The one thing my PGCE never prepared me for was what to do in the first lesson of the year. I’ve now had 3-4 attempts and each time have tried to do it differently. As for September, I am still undecided. My only certainty is that I want to use as much TL in that first lesson as possible with all groups.
Admin first approach
The pros of this approach is that everyone starts from the same point and all the necessary stuff is done. Rules are established and students are very compliant in this lesson, often regardless of ability. My main issue with this is that sometimes there is not enough time for a language based activity or fun. This means that students are left waiting until the next lesson for the real learning to start. A lot of subjects also take this approach and it can get a bit monotonous after having done it 5 times before they reach your lesson.
Lesson learnt: if showing the kids what to put on the front of their book never write an example name like “Lionel Messi” as some year 10s don’t know who he is…as a result I taught Lionel Messi for a year, and she did alright in Spanish.
Information gleaning approach
Often following shortly on the heels of the “admin first” approach, the teacher may set the students a series of questions to answer in the back of their books such as:
- What aspects of language learning have you been good at/struggled with in the past?
- Which skills (speaking, listening, reading, writing) do you feel you are good at, and why?
- If your previous teacher were here, what would they say about your performance in their lessons?
This can often be quite useful as long as students are silent when doing it. The information needs to come from them unaffected by their peers. If you refer to the information gleaned in subsequent lessons then this shows the students you value them.
Lesson learnt: really effective if kids are silent but also if they are lazy then they will probably not finish this. That in itself is information enough.
Engage then admin.
In my second year of teaching I tried this approach of having a normal lesson first with a number of good fun activities to start the year. It really worked with a couple of year 7 groups and year 8 groups as it allowed them to have a sense of achievement and the emphasis was on learning rather than admin. We then completed the admin in the second lesson. A short summary of rules were given and I made sure students kept to them. There was a focus on speaking and listening as students had no paper to write down anything.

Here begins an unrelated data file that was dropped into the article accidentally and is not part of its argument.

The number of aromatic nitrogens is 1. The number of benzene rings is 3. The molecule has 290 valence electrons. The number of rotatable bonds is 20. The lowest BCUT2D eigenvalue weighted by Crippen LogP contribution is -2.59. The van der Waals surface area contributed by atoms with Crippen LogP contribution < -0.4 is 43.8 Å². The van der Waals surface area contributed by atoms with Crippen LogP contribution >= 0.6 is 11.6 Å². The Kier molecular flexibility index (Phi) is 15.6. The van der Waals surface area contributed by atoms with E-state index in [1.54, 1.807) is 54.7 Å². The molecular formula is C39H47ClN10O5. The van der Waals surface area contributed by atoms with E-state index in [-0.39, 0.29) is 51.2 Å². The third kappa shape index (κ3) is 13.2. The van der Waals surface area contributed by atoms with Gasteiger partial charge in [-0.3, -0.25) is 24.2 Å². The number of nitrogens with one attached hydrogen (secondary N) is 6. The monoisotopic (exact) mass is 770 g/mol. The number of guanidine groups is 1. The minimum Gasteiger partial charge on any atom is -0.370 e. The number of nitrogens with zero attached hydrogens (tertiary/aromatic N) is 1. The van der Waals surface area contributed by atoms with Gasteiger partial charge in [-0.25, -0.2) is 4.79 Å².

This may not work with all groups but I am tempted to try it again this year.
Lesson learnt: Short summary of rules is crucial and mini-whiteboards need to be available.
Things for new teachers to consider before the first lesson:
Consider the student. Some students will already have written your subject off. Consider painting the big picture briefly at some point. How is this subject useful? Draw on experiences you or others have had. I could line up 20 teachers in my school who openly have expressed regret at not learning a language. How can you convince them that learning languages is: fun, relevant and useful? They need a feeling of “can do” and success in the early weeks.
Seating arrangements. You can do this entirely in the TL and then point out to the students a few minutes later that they’ve survived despite the fact you haven’t spoken any English yet. This works with excitable year 7s and top sets. I may try it with a bottom set this year. As for how to sit/group your students, that is best left to another post.
Have every resource ready and accessible. Be prepared and look calm. Most groups will likely be quite compliant in this lesson. Do not be fooled, most students will push your boundaries over the next few weeks.
Smile. I personally don’t buy the “don’t smile til Christmas” approach if you take it literally however the sentiment of being firm and fair is one that I would definitely support.
Do not go easy on them and do not lower your standards at all. It may sound harsh but will pay dividends long term. I learnt this the hard way in my first year.